Re: on money

From: Howard Engelskirchen (howarde@TWCNY.RR.COM)
Date: Wed Jun 02 2004 - 22:58:15 EDT

Hi Paul,

I've enjoyed this exchange a lot, and I've learned from it too.  So let's
try to avoid talking past one another and hold the caps.  I thought you
understood why I had concluded, a posteriori, not assumed, that value
existed in the ancient world.  So my statements were shorthand.  I'm happy
to explain the argument.

Its basic structure might run something like this:  (1) I notice a variety
of familiar phenomena in the ancient world and wonder what explains their
presence -- an argument in an important book on ethics suggests that a
remedy for a failure of exchange would be just if it restored reciprocal
equality; I notice contractual forms in both Greece and Rome; even more
significantly, I notice that in the early modern period Roman law was
assimilated to the evolving bourgeois societies of Continental Europe; I
notice also that in a Contracts classroom I can raise a legal problem posed
by Cicero as if it were a contemporary legal problem, and I wonder why this
is so; in addition the spread of coin and the existence of markets
throughout the Mediterranean basin catches my attention.  (2) I reason
abductively:  given these surprising phenomena, what is the best theoretical
explanation I can give to account for them?  I don't do this in a vacuum,
but instead make use of the full arsenal of background theories that
constitute Marxism, including propositions concerning the determination of
forms of law and superstructure by relations of production.  Based on my
theoretical understanding of the social relation of value, I conclude that
value must have existed in the ancient world since its existence would best
explain the surprising phenomena with which I began my inquiry.  (3)  I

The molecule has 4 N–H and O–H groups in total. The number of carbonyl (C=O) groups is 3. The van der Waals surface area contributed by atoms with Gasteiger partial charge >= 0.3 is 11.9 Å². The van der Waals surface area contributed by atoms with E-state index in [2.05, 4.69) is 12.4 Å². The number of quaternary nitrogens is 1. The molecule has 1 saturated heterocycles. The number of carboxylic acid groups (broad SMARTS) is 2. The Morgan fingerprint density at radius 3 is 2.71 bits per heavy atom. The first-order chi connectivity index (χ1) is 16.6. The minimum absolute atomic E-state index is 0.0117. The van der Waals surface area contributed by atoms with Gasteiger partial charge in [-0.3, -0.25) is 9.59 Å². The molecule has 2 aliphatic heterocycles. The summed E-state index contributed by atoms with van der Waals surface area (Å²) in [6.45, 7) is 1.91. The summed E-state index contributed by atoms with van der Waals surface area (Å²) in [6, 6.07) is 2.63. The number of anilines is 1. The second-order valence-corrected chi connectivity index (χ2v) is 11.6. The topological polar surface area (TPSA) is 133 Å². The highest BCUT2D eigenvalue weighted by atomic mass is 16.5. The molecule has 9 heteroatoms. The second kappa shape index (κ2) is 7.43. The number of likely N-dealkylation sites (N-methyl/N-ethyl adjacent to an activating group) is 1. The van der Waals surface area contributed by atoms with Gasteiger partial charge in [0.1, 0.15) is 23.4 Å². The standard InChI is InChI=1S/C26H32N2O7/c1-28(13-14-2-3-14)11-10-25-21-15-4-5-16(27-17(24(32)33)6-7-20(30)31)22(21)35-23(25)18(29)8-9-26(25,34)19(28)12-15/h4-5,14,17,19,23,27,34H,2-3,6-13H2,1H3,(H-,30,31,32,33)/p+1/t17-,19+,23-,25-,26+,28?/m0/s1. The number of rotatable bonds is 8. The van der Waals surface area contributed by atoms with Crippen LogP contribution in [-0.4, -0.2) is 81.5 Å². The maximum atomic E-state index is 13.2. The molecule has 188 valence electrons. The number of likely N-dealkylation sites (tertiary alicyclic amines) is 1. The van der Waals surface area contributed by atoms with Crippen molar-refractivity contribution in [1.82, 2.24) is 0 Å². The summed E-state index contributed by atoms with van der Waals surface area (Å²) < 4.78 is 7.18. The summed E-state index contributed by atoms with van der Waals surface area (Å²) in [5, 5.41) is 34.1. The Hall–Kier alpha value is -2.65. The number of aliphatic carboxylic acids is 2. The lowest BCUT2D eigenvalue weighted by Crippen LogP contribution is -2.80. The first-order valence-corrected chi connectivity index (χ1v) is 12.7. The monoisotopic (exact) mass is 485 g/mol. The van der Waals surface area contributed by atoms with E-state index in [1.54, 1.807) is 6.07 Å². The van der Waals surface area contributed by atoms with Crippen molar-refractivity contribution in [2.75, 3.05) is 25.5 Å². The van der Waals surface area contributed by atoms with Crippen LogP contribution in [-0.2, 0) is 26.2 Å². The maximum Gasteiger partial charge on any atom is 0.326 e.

still have to test the hypothesis:  do I in fact find evidence of the value
relation in the ancient world?  I do indeed find such evidence, and
therefore conclude that value did exist in the ancient world.  My conclusion
is fallible, reached a posteriori, and is subject to revision in light of
new evidence, new background hypotheses, or revisions of theory.

Now I suspect our confusion is not over any of the above, but instead over
the category we use to characterize value, which is why, supposing we were
to look for evidence of value in the ancient world, I asked whether we would
be looking for the same thing.  I think we can't bracket that question while
we pause to resolve something else.  Unless I'm mistaken, that just is the
barrier to moving forward.

I've explained in a published paper on value and contract and even more
explicitly in an unpublished manuscript summarized during our panel at
Rethinking Marxism that I consider it possible to give a real definition of
value.  The definition offered is in the first chapter of Capital and the
method used is summarized in Notes on Wagner.

In order that terminology doesn't get in the way, we can pause a minute to
think about the way we say 'water is H2O -- I mean water is the wet stuff
that runs out of the faucet. What in the world does it mean to say it is
H2O?  By H2O I identify its inner structure.  We can use the word 'value' in
something of the same way to refer both to the third thing behind objects in
exchange and also to refer to the social relation that is its inner
structure.  As an aside that needs fuller development, contemporary
scientific realism distinguishes a programmatic definition -- e.g. one that
locates an element in the period table by atomic number and weight, for
example, making possible a description of properties and behaviors -- and an
explanatory definition: using the same example, one that would account for
that location in terms of an explanation of the element's atomic structure.
It's likely we can talk of value in the same way -- we can offer a
programmatic definition in terms of labor and an explanatory definition in
terms of the inner constitution of a social relation.  For sure we know that
Marx sought to account for social phenomena by tracing them to social
relations.  So although he makes ready use of definitions that are like what
I've called programmatic ones, he also grounds these in explanatory ones.